In a sign the country’s intellectual property laws may be getting out of hand, copyright lawyers are suing patent lawyers for using scientific journals to prepare patent applications.
In lawsuits filed this week, publisher John Wiley & Sons and the American Institute of Physicists claimed that lawyers and their firms in Chicago and Minnesota wrongfully copied journal articles.
The suits make good on journal owners’ threat last month that they would sue patent lawyers who didn’t buy additional license to make internal copies of the journal articles.
The case is important to both lawyers and inventors because scientific articles are an integral part of the patent process. The articles are often included with the bundle of “prior art” that an inventor must submit to the patent office to show that the invention is new. In order to prepare the application, lawyers will often make copies for their associates, the inventor and the patent office.
The journals’ demand is proving controversial, in part because it will increase the overall cost of the patenting process. The US Patent Office itself last month issued a memo saying it was fair use to copy articles for submission with an application, noting that applicants are required by law to do so.
John Wiley and the publishing industry have been increasingly willing to use aggressive legal strategies to enforce copyright, and this latest move could prove both lucrative and risky. On one hand, law firms have the deep pockets to provide a new licensing revenue stream.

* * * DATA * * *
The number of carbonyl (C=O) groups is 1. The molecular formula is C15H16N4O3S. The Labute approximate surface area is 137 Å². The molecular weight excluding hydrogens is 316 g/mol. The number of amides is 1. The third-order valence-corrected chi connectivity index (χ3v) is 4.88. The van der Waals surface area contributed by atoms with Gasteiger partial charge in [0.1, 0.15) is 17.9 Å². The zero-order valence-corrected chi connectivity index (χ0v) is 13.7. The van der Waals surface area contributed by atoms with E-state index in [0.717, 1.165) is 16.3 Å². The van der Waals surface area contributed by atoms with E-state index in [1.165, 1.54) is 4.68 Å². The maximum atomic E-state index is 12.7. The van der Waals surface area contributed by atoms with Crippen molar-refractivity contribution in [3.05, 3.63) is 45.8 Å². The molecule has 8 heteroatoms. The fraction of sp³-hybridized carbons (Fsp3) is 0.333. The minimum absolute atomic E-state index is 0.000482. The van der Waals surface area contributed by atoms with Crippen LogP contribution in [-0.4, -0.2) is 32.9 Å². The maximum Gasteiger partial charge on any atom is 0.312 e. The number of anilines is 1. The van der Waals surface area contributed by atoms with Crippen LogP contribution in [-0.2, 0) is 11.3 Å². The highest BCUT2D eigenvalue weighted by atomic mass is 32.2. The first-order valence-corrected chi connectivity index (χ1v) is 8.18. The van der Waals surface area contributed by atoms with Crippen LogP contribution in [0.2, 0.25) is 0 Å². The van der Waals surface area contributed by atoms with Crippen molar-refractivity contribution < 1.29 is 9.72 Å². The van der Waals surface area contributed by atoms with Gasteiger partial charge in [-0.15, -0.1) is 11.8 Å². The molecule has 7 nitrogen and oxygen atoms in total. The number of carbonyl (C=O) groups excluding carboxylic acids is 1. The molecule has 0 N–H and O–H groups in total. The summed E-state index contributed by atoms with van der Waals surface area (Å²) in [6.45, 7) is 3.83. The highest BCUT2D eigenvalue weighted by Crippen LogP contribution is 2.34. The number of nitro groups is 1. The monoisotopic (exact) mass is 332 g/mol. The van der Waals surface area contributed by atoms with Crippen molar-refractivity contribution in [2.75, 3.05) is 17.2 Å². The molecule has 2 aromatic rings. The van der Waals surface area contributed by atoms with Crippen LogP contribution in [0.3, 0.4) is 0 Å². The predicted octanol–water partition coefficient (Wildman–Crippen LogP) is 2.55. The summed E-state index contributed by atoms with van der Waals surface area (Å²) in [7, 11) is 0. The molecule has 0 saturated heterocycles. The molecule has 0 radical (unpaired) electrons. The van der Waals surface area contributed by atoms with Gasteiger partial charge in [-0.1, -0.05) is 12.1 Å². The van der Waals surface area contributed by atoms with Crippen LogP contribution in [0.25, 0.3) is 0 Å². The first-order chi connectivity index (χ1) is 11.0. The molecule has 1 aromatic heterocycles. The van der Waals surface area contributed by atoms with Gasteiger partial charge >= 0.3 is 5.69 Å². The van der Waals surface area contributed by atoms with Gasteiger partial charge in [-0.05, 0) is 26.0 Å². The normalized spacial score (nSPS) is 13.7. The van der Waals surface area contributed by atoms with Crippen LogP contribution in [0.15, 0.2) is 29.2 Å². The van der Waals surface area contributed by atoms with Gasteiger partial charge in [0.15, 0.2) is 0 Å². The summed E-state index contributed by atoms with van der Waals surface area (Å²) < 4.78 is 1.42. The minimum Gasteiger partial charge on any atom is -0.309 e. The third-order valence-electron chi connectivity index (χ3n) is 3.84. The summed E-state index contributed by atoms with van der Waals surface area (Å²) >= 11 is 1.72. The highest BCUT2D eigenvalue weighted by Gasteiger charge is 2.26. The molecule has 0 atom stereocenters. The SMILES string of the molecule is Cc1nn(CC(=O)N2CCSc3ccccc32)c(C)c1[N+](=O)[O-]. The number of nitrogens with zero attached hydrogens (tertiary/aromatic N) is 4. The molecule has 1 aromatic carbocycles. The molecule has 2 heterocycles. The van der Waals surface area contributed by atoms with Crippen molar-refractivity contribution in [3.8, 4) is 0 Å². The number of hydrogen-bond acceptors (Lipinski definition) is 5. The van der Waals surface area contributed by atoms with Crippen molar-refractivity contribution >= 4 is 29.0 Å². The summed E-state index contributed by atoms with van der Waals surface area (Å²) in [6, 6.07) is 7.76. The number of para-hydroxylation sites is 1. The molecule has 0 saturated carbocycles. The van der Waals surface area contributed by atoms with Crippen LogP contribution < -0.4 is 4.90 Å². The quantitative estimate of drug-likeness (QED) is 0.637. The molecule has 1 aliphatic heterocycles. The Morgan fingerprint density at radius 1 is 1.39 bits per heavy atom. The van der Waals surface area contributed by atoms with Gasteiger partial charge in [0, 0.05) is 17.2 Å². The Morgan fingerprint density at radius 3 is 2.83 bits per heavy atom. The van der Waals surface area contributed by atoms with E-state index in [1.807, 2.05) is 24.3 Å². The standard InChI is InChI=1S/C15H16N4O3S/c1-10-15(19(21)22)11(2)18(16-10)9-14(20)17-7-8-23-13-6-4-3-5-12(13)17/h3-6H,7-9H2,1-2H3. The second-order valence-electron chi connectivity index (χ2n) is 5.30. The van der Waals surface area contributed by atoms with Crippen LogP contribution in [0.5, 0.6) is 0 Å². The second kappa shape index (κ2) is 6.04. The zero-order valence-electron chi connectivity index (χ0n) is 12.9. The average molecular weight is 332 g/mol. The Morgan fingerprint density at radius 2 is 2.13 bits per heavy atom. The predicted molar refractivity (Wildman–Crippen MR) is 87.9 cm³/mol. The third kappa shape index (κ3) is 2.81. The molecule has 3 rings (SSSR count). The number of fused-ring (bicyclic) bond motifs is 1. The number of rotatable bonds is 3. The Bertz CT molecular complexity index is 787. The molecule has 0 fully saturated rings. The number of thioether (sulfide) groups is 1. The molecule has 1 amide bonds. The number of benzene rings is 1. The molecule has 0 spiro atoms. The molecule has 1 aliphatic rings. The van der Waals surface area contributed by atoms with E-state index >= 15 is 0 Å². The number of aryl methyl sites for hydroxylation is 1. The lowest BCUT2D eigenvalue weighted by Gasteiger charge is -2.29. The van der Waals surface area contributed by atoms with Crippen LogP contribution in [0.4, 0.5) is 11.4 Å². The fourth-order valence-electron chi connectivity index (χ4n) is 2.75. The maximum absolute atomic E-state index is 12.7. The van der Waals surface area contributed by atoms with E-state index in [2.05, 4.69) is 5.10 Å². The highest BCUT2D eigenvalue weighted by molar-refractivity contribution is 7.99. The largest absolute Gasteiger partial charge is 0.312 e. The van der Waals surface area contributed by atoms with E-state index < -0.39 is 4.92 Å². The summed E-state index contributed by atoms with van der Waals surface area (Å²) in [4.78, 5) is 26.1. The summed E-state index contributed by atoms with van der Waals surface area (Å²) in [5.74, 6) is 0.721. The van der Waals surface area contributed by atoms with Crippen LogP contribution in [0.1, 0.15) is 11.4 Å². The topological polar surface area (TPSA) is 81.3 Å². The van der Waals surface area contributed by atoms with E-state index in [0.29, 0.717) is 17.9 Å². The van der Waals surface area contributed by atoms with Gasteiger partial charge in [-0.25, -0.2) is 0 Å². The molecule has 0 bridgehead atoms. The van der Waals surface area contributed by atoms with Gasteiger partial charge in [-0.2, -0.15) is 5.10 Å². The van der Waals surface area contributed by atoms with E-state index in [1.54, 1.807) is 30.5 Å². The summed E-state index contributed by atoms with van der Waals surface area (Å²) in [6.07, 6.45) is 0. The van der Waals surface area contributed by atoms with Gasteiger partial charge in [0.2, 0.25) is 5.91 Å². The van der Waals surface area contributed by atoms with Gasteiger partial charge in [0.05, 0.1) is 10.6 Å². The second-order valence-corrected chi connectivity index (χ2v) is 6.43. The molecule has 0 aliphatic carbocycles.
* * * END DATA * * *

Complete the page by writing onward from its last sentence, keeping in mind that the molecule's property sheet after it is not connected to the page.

On the other hand, the move could trigger a backlash. While John Wiley has enjoyed quiet support in its campaign to sue people who share its “For Dummies” books without permission, these new lawsuits target people who have already paid to use the journals in the first place. Groups like the Copyright Clearance Center say the extra license demand is no different from asking a group to pay more to make internal photocopies of a news article.
It’s unlikely the patent community will see it that way. And John Wiley may receive less general sympathy considering that the authors of the journal articles are typically academics who were never paid for the articles in the first place. (See their complaints in this good Economist piece about the ‘Academic Spring‘).
The publishers’ strategy appears to involve making a test-run in court against the two firms, Schwegman, Lundberg & Woessner in Minnesota and McDonnell Boehnen Hulbert & Berghoff in Chicago. If the firms fold their cards and settle, John Wiley and the physicists may be emboldened to go after larger firms.
Patently-O, a blog that is the bible for US patent lawyers, was not impressed with the copyright demands when they were first raised in January.
Update: Professor Dennis Crouch of Patently-O believes the patent firms have a strong legal case: “It will also be easy for the law firms to obtain an opinion that internal copying also qualifies as a fair use under Section 107 of the Copyright Act.” His full post is here.
A copy of the Minnesota lawsuit is below: